Anyone who has ever been pummeled by a wave at the beach understands the immense power released by ocean waves. Although difficult to capture, wave power might be one of our best investments in a carbon-free world.
Here are ten facts about ocean wave power that you may not have heard:
1. Wave energy is essentially stored, concentrated wind energy, since waves are created by the energy from wind as it blows over the surface of the water.
2. Once a wave power station is constructed, the energy is free, requires no fuel inputs and produces no waste or pollution.
3. Wave power onshore wave power systems extract the energy in breaking waves
4. Wave power systems can be placed in deep water (more than 130 feet). Examples of this technological feat include using the bobbing motion of waves to power a pump that creates electricity – like the Salter Duck device does – or using hoses connected to floats that ride the waves stretching and relaxing the hose to create pressure that can rotate a turbine.
5. Wave power can be portable, employing floating platforms that create electricity by funneling waves through internal turbines and releasing the water back into the sea.
6. Wave power can also be deployed close to the shoreline, capturing the energy from breaking waves to power hydraulic pumps or turbines.
7. Some areas of the world have better wave power potential than others. A few of the best areas include the western coasts of Scotland, northern Canada, southern Africa, Australia, and the northeastern and northwestern coasts of the United States. In the Pacific Northwest alone, wave energy could potentially produce 40–70 kilowatts (kW) per meter (3.3 feet) of western coastline, and the west coast of the U.S. is more than a 1,000 miles long.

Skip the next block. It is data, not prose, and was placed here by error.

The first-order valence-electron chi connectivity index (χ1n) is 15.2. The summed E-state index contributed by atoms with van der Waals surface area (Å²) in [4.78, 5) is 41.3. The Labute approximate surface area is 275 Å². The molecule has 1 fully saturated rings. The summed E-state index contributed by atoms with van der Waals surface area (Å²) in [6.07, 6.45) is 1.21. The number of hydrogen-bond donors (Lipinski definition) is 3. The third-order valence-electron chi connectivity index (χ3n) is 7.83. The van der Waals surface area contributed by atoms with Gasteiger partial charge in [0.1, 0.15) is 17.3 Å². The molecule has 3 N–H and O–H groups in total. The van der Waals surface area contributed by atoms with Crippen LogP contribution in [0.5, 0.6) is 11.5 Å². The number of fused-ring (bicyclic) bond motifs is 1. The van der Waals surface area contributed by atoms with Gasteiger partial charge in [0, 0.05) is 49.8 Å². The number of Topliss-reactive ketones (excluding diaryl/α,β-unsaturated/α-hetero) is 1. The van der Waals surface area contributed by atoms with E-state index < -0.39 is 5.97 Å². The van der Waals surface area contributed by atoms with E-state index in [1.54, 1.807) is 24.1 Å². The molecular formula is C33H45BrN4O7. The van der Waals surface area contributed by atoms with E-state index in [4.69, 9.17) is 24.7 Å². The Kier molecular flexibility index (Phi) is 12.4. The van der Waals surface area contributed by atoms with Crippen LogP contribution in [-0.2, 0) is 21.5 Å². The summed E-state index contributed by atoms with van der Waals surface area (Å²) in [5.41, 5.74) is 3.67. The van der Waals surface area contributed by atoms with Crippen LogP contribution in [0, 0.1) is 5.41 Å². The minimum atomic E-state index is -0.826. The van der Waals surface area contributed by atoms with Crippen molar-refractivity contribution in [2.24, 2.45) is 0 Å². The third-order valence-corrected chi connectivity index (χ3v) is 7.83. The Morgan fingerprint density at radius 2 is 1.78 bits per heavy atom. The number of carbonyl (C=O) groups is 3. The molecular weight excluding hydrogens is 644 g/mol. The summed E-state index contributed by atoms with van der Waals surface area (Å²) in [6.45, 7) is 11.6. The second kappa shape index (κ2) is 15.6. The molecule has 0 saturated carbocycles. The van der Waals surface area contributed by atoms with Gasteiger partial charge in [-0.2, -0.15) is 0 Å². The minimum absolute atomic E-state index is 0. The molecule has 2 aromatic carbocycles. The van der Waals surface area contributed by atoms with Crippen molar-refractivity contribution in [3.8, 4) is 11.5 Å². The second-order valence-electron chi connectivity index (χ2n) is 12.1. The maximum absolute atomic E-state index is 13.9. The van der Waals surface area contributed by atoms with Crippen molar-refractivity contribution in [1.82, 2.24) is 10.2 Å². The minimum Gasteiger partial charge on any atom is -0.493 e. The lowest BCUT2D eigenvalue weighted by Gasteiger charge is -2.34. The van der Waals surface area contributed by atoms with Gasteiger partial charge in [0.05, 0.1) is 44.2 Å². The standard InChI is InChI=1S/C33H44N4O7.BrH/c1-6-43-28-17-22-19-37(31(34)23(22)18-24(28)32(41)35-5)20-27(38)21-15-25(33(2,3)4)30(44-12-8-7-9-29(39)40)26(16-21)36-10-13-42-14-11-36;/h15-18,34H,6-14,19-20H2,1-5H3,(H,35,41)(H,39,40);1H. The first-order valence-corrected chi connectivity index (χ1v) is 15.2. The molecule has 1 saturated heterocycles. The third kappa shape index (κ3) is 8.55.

8. Wave power is relatively predictable compared to sun and wind, which could provide utilities a dependable source for baseload power that is clean and non-polluting.
9. Sea water is more than 850 times denser than air at sea level, meaning that wave power installations can produce a lot of power with only a small amount of equipment and real estate.
10. Worldwide, venture capital investments in ocean power companies has risen from $8 million in 2005 to $82 million in 2008, according to the Cleantech Group.
For more information see the fact sheet on Ocean Wave Power from the U.S. Department of Energy
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